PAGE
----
This is a very well-written series debut; I'll definitely be looking for the next entry to the series.
The lead detective struggles with synesthesia, which adds huge challenges to his working life and fascinating twists to his investigative technique. The book is not a whodunit; the tension builds from the questions of how many victims there have been and how many more to come, and whether the perpetrator will be caught or will implode psychologically.
McCrery creates an atmosphere of menace and chill that builds as the novel progresses. When he kicks it into high gear, hang on for a tense and sometimes gruesome ride!
hmmm. I don't know if I liked this one or not. It kept me engrossed for sure. It wasn't an action packed book, but it was very interesting. I liked the way the murdered worked, and the detective's synaesthesia shows some interesting potential to solve later mysteries.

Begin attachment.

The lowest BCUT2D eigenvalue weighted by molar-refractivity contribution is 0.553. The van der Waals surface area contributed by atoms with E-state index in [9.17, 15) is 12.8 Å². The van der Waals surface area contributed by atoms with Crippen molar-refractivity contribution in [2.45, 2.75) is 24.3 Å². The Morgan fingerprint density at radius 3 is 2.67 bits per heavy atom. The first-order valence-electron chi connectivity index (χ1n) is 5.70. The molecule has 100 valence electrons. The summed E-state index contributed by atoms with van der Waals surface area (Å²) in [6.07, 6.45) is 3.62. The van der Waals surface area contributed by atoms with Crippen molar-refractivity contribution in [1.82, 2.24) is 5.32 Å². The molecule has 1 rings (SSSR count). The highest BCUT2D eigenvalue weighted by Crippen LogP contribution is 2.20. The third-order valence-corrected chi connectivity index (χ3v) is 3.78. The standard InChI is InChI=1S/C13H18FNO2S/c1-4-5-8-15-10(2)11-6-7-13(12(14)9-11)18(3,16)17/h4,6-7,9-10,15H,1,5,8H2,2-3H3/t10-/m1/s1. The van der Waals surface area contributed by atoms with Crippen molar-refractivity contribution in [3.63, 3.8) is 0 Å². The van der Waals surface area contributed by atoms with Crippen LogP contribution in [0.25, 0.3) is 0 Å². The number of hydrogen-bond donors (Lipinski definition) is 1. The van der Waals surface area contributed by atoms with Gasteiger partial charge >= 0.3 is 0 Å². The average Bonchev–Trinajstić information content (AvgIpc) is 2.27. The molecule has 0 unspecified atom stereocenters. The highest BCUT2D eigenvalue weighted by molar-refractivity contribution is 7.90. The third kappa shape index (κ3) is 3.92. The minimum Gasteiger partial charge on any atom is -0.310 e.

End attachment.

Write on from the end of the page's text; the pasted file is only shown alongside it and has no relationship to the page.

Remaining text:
The bad thing is that I couldn't remember his name for more than a minute - the man himself was pretty unmemorable to me. I didn't like his constant quoting from classical works, either. I think this must be a British thing, though, because many books I've read have the characters throwing around appropriate quotations and other characters getting the reference.
I also am not sure how much I liked knowing the murderer. I found her methods fascinating and she was definitely creepy, but her motive was too easy to see.
My final dislike is that I guessed how it would end about halfway through